I’m not looking to start a fight here. I would like to get some insight on the issue of DM’s making up rules. I’ve been on both sides of the screen and spent a lot of time war-gaming with no DM.
Part of the fun of D&D for me has always been exploration, and learning how the DM sees his or her world is part of that exploration. In my time gaming I’ve never had a DM who wanted to discourage players, any ruling on the DM’s part was about keeping the action and story moving.
As a DM sometimes the rules get in the way of a good adventure. Taking time to look everything up, go over errata, and then debate the Rules As Written vs designer intention takes everyone out of the mood and really cuts into game time.
In my experience these games are too complex for everyone to have the same interpretation of the rules, someone must make a decision in order to move things forward. And so I’ve always just assumed that the DM should be able to make a call and have everyone accept it as part of the game. Even if that decision is counter to the rules as written it always seemed better to have a result and get back to the game then to step outside of the game to figure out what the designers intended. It’s difficult for me to see how the game will work otherwise.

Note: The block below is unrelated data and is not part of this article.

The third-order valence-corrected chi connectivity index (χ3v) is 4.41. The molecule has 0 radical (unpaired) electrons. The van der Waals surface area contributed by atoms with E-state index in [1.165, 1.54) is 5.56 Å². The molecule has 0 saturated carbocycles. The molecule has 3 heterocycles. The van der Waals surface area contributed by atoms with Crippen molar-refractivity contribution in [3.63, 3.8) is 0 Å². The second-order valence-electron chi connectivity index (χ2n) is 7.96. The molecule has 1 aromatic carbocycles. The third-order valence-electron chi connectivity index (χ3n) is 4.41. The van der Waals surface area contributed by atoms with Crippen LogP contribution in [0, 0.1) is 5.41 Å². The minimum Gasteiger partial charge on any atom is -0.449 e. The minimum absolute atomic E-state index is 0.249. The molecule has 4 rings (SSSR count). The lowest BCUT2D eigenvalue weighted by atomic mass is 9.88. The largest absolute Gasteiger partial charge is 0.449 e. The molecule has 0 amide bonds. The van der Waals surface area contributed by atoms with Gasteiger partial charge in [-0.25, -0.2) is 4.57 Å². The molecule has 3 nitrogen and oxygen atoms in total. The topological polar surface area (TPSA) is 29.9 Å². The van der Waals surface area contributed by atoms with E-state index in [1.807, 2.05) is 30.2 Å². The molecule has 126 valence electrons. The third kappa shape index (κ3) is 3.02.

Thanks in advance to anyone who can help me sort this out. And please, to people on both sides of this don’t try and make it a place to have a big fight. I would like this thread to be a place where people who don’t like DM fiat can outline their reasons why. Any comments from the 100% in support of DM fiat should be kept to questions for clarification.
EDIT: To sum things up thus far:
Section 1 (posts #1 through #36 ) My observations thusfar:
It is an issue. There are 4 different general incarnations as listed in Nelyo's and DemoMonkey’s post above.